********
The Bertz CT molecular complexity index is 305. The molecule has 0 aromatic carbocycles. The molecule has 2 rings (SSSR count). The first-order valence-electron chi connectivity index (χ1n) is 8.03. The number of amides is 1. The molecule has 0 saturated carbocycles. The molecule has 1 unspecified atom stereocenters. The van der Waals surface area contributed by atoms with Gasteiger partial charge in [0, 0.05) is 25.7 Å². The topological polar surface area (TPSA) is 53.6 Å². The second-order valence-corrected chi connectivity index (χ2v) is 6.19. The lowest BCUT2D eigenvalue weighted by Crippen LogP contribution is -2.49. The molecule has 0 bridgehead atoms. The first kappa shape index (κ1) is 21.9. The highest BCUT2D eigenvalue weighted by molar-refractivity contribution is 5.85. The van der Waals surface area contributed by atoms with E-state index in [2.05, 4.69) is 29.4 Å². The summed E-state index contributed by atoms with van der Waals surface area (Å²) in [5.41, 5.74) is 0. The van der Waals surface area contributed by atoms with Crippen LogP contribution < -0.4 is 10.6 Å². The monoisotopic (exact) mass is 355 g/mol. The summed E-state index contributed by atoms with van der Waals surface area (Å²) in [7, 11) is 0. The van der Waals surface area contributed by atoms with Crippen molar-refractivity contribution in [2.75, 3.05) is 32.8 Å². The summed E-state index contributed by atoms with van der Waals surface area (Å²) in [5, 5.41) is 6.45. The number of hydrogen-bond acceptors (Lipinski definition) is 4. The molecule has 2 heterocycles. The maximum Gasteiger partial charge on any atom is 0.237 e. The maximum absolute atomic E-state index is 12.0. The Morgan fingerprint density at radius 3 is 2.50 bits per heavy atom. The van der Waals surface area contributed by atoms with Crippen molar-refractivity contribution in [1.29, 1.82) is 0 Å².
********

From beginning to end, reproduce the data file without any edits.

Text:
The Bertz CT molecular complexity index is 305. The molecule has 0 aromatic carbocycles. The molecule has 2 rings (SSSR count). The first-order valence-electron chi connectivity index (χ1n) is 8.03. The number of amides is 1. The molecule has 0 saturated carbocycles. The molecule has 1 unspecified atom stereocenters. The van der Waals surface area contributed by atoms with Gasteiger partial charge in [0, 0.05) is 25.7 Å². The topological polar surface area (TPSA) is 53.6 Å². The second-order valence-corrected chi connectivity index (χ2v) is 6.19. The lowest BCUT2D eigenvalue weighted by Crippen LogP contribution is -2.49. The molecule has 0 bridgehead atoms. The first kappa shape index (κ1) is 21.9. The highest BCUT2D eigenvalue weighted by molar-refractivity contribution is 5.85. The van der Waals surface area contributed by atoms with E-state index in [2.05, 4.69) is 29.4 Å². The summed E-state index contributed by atoms with van der Waals surface area (Å²) in [5.41, 5.74) is 0. The van der Waals surface area contributed by atoms with Crippen LogP contribution < -0.4 is 10.6 Å². The monoisotopic (exact) mass is 355 g/mol. The summed E-state index contributed by atoms with van der Waals surface area (Å²) in [7, 11) is 0. The van der Waals surface area contributed by atoms with Crippen molar-refractivity contribution in [2.75, 3.05) is 32.8 Å². The summed E-state index contributed by atoms with van der Waals surface area (Å²) in [5, 5.41) is 6.45. The number of hydrogen-bond acceptors (Lipinski definition) is 4. The molecule has 2 heterocycles. The maximum Gasteiger partial charge on any atom is 0.237 e. The maximum absolute atomic E-state index is 12.0. The Morgan fingerprint density at radius 3 is 2.50 bits per heavy atom. The van der Waals surface area contributed by atoms with Crippen molar-refractivity contribution in [1.29, 1.82) is 0 Å².